Our honeymoon we spend on board our romantic Guppy, together with many friends and family that had come over and were staying on even after the wedding. So this is what it took to get both - my mum and dad - to come to New Zealand! They enjoyed seeing many of their old friends again a lot and recalled memories all the time. I can hardly describe in words how beautiful it was - it made my heart jump of joy to see all these people, that mean so much to us: together and having a good time. I loved having my dad on Guppy without actually working all the time and running from one place to another. It was a busy and crazy time but oh so beautiful! 

A couple of weeks after our visitors left, I took on a delivery from Bluff to Whangarei on a Wharram catamaran. Well, that trip was ehm, interesting.. I flew down the day before the departure was planned. Lia Ditton and her partner had been on the boat for a while working on it. I couldn't be there any earlier due to a presentation that I had the night before in Warkworth - so I just had to trust that all was fine with the boat. Early the next morning we were off, with a strong out going tide. Sytze, the owner and builder of Anam Cara was watching us from shore in the warmth of his car.  Just out of the harbor entrance I started hoisting sails, intended to, but they wouldn't let me succeed. They wouldn't go further up then a few meters.. This seemed very strange because there really isn't much to this gaff rig. Two ropes leading down the mast - with the sail sown around the mast. I dropped the sail again, checking the few blocks and tackles that there were, while Anam Cara was swinging wildly. Waves had build up on a shallow patch, just starboard of us. … Up went the sail again, but still no further. Eventually I just hung on the rope coming straight down the mast before it went through the block. This worked well and with Gerard pulling through the other rope, we finally had the sails up, one hour later..  A little later in the day I heard a concerning mumbling while Lia was on watch. The mizzen mast was swinging around wildly. The new rigging - which is just made up of ropes - had stretched itself so much that the mast now had enough freedom to dance a tango... While I was on the wheel Lia and Gerard tightened the rigging as much as possible in the confused seas. With night fall the wind turned onto the nose. By morning we had sailed a good distance, but we had made very little progress towards our goal. Winds proceeded to be on the nose and we had to keep tacking to and from the coast, only gaining very little towards north. Eventually the winds shifted, but then dropped. So even though we were on the right heading now, we still didn't make any progress. 4 days went by of which we spend almost 2 days floating just before Dunedin and tacking around it. On the 4th night the winds had strengthenth to a good 20 knots but from the north, so that we were back to the wave-bashing-business. We had a hard time keeping the boat on course because of the waves. I had just got of watch when I heard Anam Cara tacking and Lia running around on deck. Not much later we tacked again and I heard a turning of the ignition - a few slow turns of the starter motor - but the engine did not start. Flat battery,.. Lia opened the hatch and asked if I could come up. I quickly put on my sailing gear and jumped out. The blocks on the mizzen mast had broken off their bolts, which gave the halyard a very bad angle. The rigging had loosened again, which made the mast swing a little. Our main worries though, were loud bangs and the groaning of Anam Cara. So we made the decision to turn the bow around towards Dunedin. The next morning I had a chat to Daniel on the phone and found out that he had been hit by a car on the road, or - HE hit the car - as he thinks haha! That joke cost him a concussion, bruises and a few painful joints. Luckily George & Ellen had sweetly taken care of him as he was staying in bed at their place after the hospital had a look at him. And of course I was left with little choice, whether to go back and take care for him or not. So as soon as we had moored Anam Cara at the Otago yacht club I had to book a flight for the next morning and packed my things.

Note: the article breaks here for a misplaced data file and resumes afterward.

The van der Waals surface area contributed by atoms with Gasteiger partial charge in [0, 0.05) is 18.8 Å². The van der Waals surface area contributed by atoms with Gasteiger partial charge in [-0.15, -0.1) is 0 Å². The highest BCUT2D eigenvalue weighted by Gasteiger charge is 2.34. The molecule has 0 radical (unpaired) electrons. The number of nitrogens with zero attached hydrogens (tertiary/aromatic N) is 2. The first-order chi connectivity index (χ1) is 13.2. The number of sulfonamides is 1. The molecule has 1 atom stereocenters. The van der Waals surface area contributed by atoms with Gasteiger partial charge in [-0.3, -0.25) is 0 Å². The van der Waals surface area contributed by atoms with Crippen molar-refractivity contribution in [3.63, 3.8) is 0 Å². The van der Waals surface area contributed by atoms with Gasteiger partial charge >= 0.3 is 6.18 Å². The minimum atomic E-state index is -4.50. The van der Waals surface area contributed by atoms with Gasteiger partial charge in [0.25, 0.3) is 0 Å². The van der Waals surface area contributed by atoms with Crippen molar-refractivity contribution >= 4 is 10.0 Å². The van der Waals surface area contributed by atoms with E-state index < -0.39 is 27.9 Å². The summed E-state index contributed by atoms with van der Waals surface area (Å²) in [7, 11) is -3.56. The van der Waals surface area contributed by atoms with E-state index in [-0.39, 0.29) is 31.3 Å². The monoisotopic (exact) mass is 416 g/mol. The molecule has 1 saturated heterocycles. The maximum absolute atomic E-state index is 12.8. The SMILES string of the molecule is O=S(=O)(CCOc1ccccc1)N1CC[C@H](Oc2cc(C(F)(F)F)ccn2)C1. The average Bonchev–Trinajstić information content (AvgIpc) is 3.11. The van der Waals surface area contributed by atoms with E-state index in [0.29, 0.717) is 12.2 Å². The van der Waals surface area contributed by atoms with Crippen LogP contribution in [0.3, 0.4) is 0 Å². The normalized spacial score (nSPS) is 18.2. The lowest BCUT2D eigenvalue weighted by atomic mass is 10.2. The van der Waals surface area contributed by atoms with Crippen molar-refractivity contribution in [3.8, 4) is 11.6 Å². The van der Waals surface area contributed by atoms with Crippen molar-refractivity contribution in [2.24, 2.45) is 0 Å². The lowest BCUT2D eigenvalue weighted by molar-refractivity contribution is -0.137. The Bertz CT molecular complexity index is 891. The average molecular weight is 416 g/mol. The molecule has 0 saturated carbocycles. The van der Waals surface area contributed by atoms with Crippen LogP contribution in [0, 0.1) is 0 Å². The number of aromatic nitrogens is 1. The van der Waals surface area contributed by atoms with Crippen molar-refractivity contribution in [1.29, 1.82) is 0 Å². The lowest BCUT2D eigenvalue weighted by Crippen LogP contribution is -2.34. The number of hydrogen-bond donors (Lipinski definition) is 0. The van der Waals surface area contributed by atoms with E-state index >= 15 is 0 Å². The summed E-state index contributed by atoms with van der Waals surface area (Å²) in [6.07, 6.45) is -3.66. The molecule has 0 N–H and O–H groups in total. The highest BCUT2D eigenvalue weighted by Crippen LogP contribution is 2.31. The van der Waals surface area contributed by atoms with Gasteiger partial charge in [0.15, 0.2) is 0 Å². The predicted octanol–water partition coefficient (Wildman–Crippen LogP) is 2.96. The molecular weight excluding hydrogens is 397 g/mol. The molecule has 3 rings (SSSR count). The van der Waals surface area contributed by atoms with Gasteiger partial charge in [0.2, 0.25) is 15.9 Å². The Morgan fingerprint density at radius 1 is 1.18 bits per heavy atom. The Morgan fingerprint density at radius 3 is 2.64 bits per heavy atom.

Well,… that's the end of that adventure, I thought while flying home. But new adventure's are never far - as my flight was delayed by 2 hours, I missed my bus connection from Auckland to Whangarei without any other seats available on any bus liner that day. So I took a chance, talking to people that were paying their parking fees at the machine, to see if anyone could possibly give me a lift up north. Puppy eyes help in these situations, but what didn't help was looking like a rugged sailor in thermals as pants, gumboots and a salty, dirty sailing jacket - holding an old grey bag. I am not sure what people must have thought exactly. It does help to live in a sailing nation though. I am not sure what people would have thought of me turning up like that at Amsterdam airport?! Anyhow, I don't know how long I stood there, maybe an hour, before a lady that was heading up to Warkworth decided to take me along. While we were driving, I explained my situation and it didn't take her long to figure out who I was.

She drove past Warkworth and told me that she would bring me all the way up to Whangarei, which is about another hour further!! It was getting dark and she thought it would be safer if she took me home. Even though I told her that I would find my way home, she insisted on taking me the other half of the journey. Oh how thankful I was for this woman! 

Daniel was sleeping when I finally got to our friends place, he spend most of the week sleeping and resting. But now, a few weeks after the accident he's getting better everyday, we probably will soon be able to move back to Guppy :) Except for a sore wrist and slight headaches he is doing fine now, which, of course, is a big relieve for me. 

If you want to see how Lia, Gerard and Johannes are doing on Anam Cara, you can track them on this website: http://my.yb.tl/liaditton